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May 2019 Honorary Degree Recipients



Alan Alda  is an award-winning actor, director, screenwriter, author, and advocate for science communication and women’s rights. He has earned international recognition for his multitude of accomplishments, has earned seven Emmy awards, and appeared in many well-known television series and films. In one year alone, he was nominated for an Oscar, Tony, and Emmy and wrote a best-selling book. In addition to Alda’s achievements in the performing arts, he is an active women’s rights advocate and has a great passion for science communication. He has worked to support equal rights for women and to help broaden the public’s understanding of science. This includes hosting the PBS award winning series, Scientific American Frontiers, and running the international Flame Challenge. In 2009, Alda brought his experience and passion for science to Stony Brook University, helping to found the Alan Alda Center for Communicating Science. The Alda Center has become a global leader in communication training and research and has trained more than 12,000 scientists and health professionals. Alda has received many prestigious awards for his work in science communication, including the Scientific American Lifetime Achievement Award. Through his work at the Alda Center, Alan Alda continues to inspire scientists and health professionals in the Stony Brook Community and around the world.




Tarana Burke  is an African-American civil rights activist, widely known for originating the “Me Too” movement to raise public awareness of sexual abuse. While this movement has gained recognition over the past year, Burke independently launched the “Me Too” campaign more than ten years ago to help underprivileged women of color who may have been affected by sexual abuse. In 2017, the popular hashtag #MeToo quickly went viral over social media, following a worldwide response to the flood of sexual misconduct allegations in the entertainment industry. This public reaction was both illuminating and empowering as it helped and continues to help shape public consensus toward intolerance of sexual abuse. The Me Too Movement has given women and men from all walks of life the courage to come forward and share their stories with the hope of promoting change and preventing further victims of sexual violence. As part of Burke’s activism, she also serves as the Senior Director of the Girls for Gender Equity (GGE) in Brooklyn, which strives to help young girls and women of color, ranging from ages 8-19, increase their cognitive and social development through focused interventions. GGE offers programs that improve strength, skills, and self-sufficiency in girls to help guide them in making meaningful choices in their lives.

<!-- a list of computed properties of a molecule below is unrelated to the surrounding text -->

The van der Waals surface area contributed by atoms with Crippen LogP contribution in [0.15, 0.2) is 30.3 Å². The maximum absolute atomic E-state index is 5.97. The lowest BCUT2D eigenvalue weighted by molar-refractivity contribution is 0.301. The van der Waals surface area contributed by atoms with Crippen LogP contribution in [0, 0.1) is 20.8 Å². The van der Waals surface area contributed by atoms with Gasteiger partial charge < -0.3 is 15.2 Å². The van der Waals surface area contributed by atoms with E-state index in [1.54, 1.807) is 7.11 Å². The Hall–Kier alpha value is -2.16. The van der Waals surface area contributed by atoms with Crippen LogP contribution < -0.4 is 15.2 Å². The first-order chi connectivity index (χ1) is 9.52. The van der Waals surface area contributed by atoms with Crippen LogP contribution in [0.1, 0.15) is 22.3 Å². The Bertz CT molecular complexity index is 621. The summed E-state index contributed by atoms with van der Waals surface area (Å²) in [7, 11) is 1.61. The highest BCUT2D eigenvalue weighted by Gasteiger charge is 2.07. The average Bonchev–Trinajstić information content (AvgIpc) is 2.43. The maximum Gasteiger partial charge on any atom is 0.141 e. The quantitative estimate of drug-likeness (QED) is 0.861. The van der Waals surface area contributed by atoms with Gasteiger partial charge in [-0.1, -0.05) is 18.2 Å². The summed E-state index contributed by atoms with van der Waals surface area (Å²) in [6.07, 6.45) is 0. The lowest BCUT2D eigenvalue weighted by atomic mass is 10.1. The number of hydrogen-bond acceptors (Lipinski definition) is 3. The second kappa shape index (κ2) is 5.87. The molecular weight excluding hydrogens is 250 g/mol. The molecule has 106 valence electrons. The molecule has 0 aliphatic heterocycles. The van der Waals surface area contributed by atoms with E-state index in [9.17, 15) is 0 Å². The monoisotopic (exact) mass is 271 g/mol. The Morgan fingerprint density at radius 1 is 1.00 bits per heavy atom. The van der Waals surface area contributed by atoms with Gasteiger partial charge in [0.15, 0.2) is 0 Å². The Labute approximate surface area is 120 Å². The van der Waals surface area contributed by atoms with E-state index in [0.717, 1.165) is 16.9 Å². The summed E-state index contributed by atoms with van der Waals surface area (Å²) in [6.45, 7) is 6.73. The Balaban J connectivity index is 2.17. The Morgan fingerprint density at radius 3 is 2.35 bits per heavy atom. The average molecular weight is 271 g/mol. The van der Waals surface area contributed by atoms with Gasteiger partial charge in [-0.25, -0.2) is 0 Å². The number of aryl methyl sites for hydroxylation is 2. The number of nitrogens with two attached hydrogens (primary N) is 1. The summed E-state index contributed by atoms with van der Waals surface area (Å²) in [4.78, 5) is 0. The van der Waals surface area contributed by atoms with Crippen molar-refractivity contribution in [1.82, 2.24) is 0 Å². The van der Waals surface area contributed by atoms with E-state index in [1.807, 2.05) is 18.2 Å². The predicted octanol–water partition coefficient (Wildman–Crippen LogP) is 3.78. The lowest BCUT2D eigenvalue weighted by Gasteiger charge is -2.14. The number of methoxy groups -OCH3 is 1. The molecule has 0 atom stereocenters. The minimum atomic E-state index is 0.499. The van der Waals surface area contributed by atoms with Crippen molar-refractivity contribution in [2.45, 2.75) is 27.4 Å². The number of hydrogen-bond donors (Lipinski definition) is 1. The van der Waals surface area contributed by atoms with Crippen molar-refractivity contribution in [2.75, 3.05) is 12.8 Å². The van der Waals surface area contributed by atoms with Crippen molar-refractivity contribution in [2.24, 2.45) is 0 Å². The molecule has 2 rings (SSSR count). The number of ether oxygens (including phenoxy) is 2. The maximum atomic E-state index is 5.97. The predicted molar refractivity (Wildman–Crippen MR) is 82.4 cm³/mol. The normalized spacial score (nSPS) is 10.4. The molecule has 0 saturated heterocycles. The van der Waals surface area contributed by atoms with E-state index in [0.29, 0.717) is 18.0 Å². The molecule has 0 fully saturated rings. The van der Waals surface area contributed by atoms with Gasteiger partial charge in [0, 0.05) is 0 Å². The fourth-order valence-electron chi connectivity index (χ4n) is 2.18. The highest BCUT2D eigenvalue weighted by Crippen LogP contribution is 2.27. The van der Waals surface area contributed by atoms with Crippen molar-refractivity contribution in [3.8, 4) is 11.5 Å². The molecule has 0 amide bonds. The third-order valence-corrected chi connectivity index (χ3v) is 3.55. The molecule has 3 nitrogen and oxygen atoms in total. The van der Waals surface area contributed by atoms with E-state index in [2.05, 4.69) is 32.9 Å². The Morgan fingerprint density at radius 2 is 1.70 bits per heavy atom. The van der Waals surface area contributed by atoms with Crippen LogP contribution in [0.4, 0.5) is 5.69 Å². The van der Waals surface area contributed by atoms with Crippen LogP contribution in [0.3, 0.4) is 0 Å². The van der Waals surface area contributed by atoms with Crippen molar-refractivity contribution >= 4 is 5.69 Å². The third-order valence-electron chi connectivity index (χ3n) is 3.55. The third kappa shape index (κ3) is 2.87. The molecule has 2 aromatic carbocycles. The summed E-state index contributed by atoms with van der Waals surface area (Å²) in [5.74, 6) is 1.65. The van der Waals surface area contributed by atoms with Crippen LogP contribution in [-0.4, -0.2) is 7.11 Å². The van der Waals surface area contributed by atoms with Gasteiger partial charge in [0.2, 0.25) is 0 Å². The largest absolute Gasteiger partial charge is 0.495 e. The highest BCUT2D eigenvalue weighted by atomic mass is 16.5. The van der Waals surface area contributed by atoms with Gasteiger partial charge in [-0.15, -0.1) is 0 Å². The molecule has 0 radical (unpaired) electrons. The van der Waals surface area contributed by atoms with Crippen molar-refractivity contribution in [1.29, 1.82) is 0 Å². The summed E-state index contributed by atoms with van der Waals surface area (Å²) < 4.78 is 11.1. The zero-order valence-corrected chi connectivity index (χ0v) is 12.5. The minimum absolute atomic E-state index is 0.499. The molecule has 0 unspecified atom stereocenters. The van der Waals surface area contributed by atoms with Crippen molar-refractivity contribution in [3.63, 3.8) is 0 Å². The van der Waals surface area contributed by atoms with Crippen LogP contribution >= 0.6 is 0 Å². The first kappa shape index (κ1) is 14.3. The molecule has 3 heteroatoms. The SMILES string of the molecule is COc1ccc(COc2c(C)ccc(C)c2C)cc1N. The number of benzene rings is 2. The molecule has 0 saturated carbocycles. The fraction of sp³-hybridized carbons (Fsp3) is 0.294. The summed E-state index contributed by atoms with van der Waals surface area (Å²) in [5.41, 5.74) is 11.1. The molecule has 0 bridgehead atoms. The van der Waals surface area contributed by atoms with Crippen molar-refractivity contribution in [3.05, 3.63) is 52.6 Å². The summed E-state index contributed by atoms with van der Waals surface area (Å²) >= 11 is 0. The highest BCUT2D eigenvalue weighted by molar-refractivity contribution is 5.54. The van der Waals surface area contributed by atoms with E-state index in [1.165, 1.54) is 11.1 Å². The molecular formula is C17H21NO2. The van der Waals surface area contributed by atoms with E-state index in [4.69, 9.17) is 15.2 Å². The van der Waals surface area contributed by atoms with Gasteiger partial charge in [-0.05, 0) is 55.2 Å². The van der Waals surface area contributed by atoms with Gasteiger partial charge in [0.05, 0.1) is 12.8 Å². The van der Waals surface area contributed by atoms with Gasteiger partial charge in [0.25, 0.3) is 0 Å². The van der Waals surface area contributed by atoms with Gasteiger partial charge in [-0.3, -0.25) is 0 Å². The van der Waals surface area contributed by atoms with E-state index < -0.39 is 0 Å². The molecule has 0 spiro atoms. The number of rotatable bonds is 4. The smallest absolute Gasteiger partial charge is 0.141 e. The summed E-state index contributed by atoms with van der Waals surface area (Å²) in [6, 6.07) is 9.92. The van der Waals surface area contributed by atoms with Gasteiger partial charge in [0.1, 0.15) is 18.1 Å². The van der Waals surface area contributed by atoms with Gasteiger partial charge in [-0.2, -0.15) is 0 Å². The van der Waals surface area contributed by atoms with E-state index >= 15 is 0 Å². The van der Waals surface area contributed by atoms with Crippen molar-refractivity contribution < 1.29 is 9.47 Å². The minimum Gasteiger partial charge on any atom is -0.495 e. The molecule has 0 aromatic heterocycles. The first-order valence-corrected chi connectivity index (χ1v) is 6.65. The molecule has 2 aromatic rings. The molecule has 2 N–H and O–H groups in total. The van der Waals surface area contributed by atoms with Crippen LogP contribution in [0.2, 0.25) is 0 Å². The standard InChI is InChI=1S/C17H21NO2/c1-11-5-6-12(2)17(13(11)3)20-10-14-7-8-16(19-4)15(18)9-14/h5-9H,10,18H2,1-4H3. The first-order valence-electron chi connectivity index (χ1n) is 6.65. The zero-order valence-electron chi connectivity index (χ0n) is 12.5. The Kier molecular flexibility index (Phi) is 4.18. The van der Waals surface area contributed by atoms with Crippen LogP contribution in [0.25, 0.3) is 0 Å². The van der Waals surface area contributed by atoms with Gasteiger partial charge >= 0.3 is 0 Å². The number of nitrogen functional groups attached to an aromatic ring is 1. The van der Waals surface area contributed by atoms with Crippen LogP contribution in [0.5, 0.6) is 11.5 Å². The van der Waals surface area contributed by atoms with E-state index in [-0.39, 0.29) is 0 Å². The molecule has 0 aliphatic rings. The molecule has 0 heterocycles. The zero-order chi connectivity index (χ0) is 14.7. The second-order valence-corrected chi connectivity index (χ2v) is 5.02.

Greg Marshall  is known internationally as a leading animal conservationist, serving as a National Geographic Research Associate. Marshall earned his master’s degree in Marine Science from Stony Brook University in 1988. During the course of his career, Marshall inspired millions of people worldwide through his 1986 invention of the  Crittercam .

The Crittercam is a small, lightweight camera that can be mounted directly on an animal in the wild. This non-invasive technology allows humans to experience the world through the animal’s perspective. It provides access to the animal’s surrounding environment, such as temperature, light level, depth of the ocean, and direction in which the animal is heading. 

Most National Geographic television specials that feature a look through the inhabitants eyes use Marshall’s Crittercam invention. Marshall is a two-time Emmy Award winner. He has developed, produced, or otherwise been closely involved in more than 70 National Geographic documentaries that include the observation of sea lions, sharks, bears, penguins, turtles, lions, monkeys, and more. Additional contributions include more than 60 short films airing on PBS. Marshall’s films are known to be visually engaging while communicating fundamental principles of biology and a strong conservation message.




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